5. Apply some eye cream.
This is pretty self-explanatory and the same as Western skincare. I have a ton of minis I just rotate between. All the eye creams I use also happen to use are also mostly Western, but I will give a shout-out to my current favorite from a Korean brand, a nicely scented AmorePacific Rejuvenating Eye Treatment Gel.
6. Serums, essences, and ampoules, oh, my.
The next step is for all the fancy stuff to address any particular skin concerns (e.g., anti-aging, hyperpigmentation, uneven skin tone, dryness, etc.) Traditionally, ampoules are supposed to be the most concentrated in terms of active ingredients, with serums and essences coming after. However, more and more, it seems that this has become more of a question of terminology. In the Western world, “serum” is more easily understood than “essences” or “ampoules,” so sometimes even the same product is marketed under different names depending on the country. The general rule to follow is to apply products with a thinner consistency before those with a thicker consistency. A lot of serums may target only one skin concern, which is why multiple serums are needed. I usually stick to 1-2 just because I don’t like too much stuff sitting on my face, but theoretically you can apply as many as you want.
One of my favorites is Mizon’s Snail Recovery Gel Cream. Snail secretion/mucin is a really popular ingredient in Korean skincare, and this helps to reduce wrinkles and redness, smooth the appearance, all sorts of good things. I also really like the goodal Phytorain Murumuru Seed Hydra Serum, one of my go-to serums during the drier winter months. It contains Murumuru Seed Butter, which helps to balance and brighten the skin.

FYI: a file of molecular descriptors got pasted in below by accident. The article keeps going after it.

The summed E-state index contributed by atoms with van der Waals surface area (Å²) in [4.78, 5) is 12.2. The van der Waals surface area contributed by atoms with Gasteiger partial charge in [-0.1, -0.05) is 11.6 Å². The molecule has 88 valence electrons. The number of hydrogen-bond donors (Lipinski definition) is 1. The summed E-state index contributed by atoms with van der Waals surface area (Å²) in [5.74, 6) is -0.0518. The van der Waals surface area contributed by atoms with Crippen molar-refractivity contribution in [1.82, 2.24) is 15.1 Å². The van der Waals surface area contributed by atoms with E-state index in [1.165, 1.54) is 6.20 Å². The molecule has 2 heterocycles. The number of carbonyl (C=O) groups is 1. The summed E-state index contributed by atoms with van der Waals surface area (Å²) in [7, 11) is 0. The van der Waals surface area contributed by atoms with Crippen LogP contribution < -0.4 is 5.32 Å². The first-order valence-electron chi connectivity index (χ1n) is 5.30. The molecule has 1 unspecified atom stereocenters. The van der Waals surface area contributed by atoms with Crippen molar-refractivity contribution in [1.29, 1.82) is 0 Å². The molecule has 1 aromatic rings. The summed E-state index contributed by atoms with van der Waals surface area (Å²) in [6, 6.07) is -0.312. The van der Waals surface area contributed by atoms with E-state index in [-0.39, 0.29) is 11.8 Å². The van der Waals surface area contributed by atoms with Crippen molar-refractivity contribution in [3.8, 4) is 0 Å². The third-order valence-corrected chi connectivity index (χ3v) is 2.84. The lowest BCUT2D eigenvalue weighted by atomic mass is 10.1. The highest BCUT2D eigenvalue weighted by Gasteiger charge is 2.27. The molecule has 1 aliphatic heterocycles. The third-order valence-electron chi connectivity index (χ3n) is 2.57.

7. Seal it all in with moisturizer.
To moisturize, I will usually use a moisturizing cream or mask. This helps seal everything in and add in the needed hydration. I want to call out my favorite moisturizing product – the Laneige Water Sleeping Mask, conveniently sold in the US through Target. This is light and easy to apply thinly as a regular moisturizer or more thickly as an overnight mask. I use this when my skin is especially parched, because it stings less than most moisturizers.
8. Pamper yourself with a mask.
Sheet masks are great and make me feel so luxurious when using them! These are great for nights when I’m just chilling at home and have a bit more time to spend on skincare. I like to stick these in the fridge for a few minutes before using them just to have a more cooling, calming sensation when I first put them on. You can also use a clay mask (directly before/after cleansing) or a thicker mask. Asian skincare also has masks for the body, neck, and lip area, which are less common in Western skincare.
9. Use a facial spray.
A facial spray is a great way to refresh the face and add some additional moisture. There are a lot of good Asian facial mists, but the two I have on hand at the moment happen to be the Mario Badescu Facial Spray and the Avène Thermal Spring Water. I especially like the Mario Badescu because it can double as a toner for me. and it smells like rose, my favorite.
For additional information, feel free to comment or check out my blog! I’d love to hear what you think and hear about any of your experiences with Asian skincare.
Vanessa’s Note: Thank you so much Whitney for your brilliant post today. I’m so happy that I had this opportunity to collaborate with you. I have a few more guest bloggers lined up for the rest of the summer so check back often. If you are interested in guest blogging, please send me an email at firstname.lastname@example.org.